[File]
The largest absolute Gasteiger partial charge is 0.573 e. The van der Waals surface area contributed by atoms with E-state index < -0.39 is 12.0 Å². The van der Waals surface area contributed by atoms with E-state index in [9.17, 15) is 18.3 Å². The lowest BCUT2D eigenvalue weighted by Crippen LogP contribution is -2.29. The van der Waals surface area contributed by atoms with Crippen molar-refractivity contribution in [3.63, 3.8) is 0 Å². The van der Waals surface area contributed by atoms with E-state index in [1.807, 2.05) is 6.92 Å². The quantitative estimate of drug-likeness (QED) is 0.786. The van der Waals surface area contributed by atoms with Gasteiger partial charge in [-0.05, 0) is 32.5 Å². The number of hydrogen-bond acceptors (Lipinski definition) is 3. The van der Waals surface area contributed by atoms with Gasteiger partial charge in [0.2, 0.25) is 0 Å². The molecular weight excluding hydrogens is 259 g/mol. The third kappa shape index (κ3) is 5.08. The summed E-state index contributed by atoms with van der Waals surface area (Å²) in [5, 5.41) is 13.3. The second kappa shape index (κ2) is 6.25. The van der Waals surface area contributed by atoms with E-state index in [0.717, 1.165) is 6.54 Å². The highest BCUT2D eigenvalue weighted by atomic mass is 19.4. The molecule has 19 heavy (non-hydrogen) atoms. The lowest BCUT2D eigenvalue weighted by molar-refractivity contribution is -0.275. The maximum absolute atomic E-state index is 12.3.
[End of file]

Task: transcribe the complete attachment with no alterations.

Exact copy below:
The largest absolute Gasteiger partial charge is 0.573 e. The van der Waals surface area contributed by atoms with E-state index < -0.39 is 12.0 Å². The van der Waals surface area contributed by atoms with E-state index in [9.17, 15) is 18.3 Å². The lowest BCUT2D eigenvalue weighted by Crippen LogP contribution is -2.29. The van der Waals surface area contributed by atoms with Crippen molar-refractivity contribution in [3.63, 3.8) is 0 Å². The van der Waals surface area contributed by atoms with E-state index in [1.807, 2.05) is 6.92 Å². The quantitative estimate of drug-likeness (QED) is 0.786. The van der Waals surface area contributed by atoms with Gasteiger partial charge in [-0.05, 0) is 32.5 Å². The number of hydrogen-bond acceptors (Lipinski definition) is 3. The van der Waals surface area contributed by atoms with Gasteiger partial charge in [0.2, 0.25) is 0 Å². The molecular weight excluding hydrogens is 259 g/mol. The third kappa shape index (κ3) is 5.08. The summed E-state index contributed by atoms with van der Waals surface area (Å²) in [5, 5.41) is 13.3. The second kappa shape index (κ2) is 6.25. The van der Waals surface area contributed by atoms with E-state index in [0.717, 1.165) is 6.54 Å². The highest BCUT2D eigenvalue weighted by atomic mass is 19.4. The molecule has 19 heavy (non-hydrogen) atoms. The lowest BCUT2D eigenvalue weighted by molar-refractivity contribution is -0.275. The maximum absolute atomic E-state index is 12.3.